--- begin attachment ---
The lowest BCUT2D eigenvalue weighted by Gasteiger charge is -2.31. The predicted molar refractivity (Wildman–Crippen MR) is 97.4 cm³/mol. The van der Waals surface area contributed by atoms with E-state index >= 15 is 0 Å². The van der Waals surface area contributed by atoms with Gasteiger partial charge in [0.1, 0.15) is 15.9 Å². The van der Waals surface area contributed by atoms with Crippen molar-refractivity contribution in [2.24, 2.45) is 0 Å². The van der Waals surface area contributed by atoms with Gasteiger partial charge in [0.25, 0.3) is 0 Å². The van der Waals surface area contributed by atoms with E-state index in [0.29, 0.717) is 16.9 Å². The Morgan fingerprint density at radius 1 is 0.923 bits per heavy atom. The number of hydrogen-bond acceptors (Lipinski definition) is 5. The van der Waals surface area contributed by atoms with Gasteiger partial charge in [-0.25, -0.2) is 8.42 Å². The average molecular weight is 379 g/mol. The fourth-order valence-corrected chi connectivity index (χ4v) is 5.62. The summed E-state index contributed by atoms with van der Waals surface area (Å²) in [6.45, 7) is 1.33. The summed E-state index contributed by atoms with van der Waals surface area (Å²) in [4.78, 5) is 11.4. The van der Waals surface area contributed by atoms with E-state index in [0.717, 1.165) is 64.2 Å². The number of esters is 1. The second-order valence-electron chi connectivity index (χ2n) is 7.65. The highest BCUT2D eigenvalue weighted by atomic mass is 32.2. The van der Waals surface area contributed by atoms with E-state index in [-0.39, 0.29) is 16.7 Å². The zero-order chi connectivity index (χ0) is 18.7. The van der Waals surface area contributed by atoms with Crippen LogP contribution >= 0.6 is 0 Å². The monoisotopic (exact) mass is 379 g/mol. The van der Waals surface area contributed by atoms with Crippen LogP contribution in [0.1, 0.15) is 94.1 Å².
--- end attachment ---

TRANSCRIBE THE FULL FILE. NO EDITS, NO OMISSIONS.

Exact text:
The lowest BCUT2D eigenvalue weighted by Gasteiger charge is -2.31. The predicted molar refractivity (Wildman–Crippen MR) is 97.4 cm³/mol. The van der Waals surface area contributed by atoms with E-state index >= 15 is 0 Å². The van der Waals surface area contributed by atoms with Gasteiger partial charge in [0.1, 0.15) is 15.9 Å². The van der Waals surface area contributed by atoms with Crippen molar-refractivity contribution in [2.24, 2.45) is 0 Å². The van der Waals surface area contributed by atoms with Gasteiger partial charge in [0.25, 0.3) is 0 Å². The van der Waals surface area contributed by atoms with E-state index in [0.29, 0.717) is 16.9 Å². The Morgan fingerprint density at radius 1 is 0.923 bits per heavy atom. The number of hydrogen-bond acceptors (Lipinski definition) is 5. The van der Waals surface area contributed by atoms with Gasteiger partial charge in [-0.25, -0.2) is 8.42 Å². The average molecular weight is 379 g/mol. The fourth-order valence-corrected chi connectivity index (χ4v) is 5.62. The summed E-state index contributed by atoms with van der Waals surface area (Å²) in [6.45, 7) is 1.33. The summed E-state index contributed by atoms with van der Waals surface area (Å²) in [4.78, 5) is 11.4. The van der Waals surface area contributed by atoms with E-state index in [0.717, 1.165) is 64.2 Å². The number of esters is 1. The second-order valence-electron chi connectivity index (χ2n) is 7.65. The highest BCUT2D eigenvalue weighted by atomic mass is 32.2. The van der Waals surface area contributed by atoms with E-state index in [-0.39, 0.29) is 16.7 Å². The zero-order chi connectivity index (χ0) is 18.7. The van der Waals surface area contributed by atoms with Crippen LogP contribution >= 0.6 is 0 Å². The monoisotopic (exact) mass is 379 g/mol. The van der Waals surface area contributed by atoms with Crippen LogP contribution in [0.1, 0.15) is 94.1 Å².